I crept along the base of the cliff, moving slowly and deliberately, terrified that one step in the wrong place would attract the attention of the nearby pack of hyenas. Though I had spent the better part of a day constructing a full set of armor, I knew that my meager mail would offer little protection against a gaggle of wild dogs. My fighting style was too primitive, and even with my stone sword, I would be lucky to land one out of three attempted blows. Maybe…maybe I could take them on one at a time, but in a group they would quickly overwhelm me, and I had no desire to be killed this far from my home.
I briefly considered turning back. I could exist comfortably for an indefinite amount of time, gathering food and water near my little hillside house and hunting the local wildlife for supplies. But if I were going to make my way in this world, I needed access to better materials, and that meant an excursion into the mountains for iron and coal. There was no getting around the fact that I needed better weapons and armor, or I would be trapped forever in the same boring cycle of “gather, hunt, build” in the little area I had carved out for myself. I would live there on the edge of survival, without ever seeing any more of the massive world whispering to me from beyond the desert. So, I had put together a plan, carefully mapping out a route to the materials I needed. I took great pains as I travelled to always know exactly where I was in relation to my home. If some ill fate did befall me, I should be able to easily find my way back to my corpse and recover my precious leather armor.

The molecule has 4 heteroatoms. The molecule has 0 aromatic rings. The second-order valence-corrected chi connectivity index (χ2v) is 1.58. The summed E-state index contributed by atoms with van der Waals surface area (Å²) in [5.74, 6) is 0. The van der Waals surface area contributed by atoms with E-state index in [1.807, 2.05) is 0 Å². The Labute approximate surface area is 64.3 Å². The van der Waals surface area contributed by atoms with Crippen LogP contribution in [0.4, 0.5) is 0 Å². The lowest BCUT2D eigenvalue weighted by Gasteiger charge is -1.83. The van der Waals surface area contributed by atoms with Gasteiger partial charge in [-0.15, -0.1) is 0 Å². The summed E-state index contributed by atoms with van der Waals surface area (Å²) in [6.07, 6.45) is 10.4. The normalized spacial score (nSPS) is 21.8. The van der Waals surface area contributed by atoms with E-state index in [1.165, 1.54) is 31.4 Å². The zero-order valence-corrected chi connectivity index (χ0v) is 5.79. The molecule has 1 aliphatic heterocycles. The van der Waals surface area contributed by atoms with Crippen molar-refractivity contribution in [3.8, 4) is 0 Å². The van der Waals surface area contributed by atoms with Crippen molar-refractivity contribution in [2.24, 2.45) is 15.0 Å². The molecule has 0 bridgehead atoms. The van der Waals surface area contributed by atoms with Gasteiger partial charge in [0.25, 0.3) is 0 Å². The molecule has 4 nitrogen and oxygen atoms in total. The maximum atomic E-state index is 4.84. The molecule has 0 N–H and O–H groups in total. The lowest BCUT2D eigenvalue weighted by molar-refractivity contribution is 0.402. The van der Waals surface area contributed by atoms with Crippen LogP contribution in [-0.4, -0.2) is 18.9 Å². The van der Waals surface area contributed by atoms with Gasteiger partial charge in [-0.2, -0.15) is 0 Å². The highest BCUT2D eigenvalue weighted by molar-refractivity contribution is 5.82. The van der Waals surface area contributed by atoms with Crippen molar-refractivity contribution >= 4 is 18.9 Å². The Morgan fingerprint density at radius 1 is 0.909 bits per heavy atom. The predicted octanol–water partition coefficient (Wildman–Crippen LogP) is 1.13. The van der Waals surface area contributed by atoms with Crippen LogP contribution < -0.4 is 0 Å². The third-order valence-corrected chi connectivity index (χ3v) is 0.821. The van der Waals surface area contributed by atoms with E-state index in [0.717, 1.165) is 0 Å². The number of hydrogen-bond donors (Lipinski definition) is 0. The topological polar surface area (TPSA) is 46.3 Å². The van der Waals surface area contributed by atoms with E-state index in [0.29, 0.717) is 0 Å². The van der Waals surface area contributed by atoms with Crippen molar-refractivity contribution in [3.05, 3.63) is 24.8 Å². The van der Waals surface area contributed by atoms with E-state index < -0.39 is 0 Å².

Peering across the river to the path I wanted to take on the other side, I realized that creeping was not going to work. I was going to have to make a run for it. There were hyenas on both sides of my desired route. The hyena on the left was fighting a crocodile, so if I ran quickly, I would probably be able to hug closer to those two while they were distracted, avoiding the attention of the three hyenas on the right. That would allow me to skate right up the middle, staying clear of battle.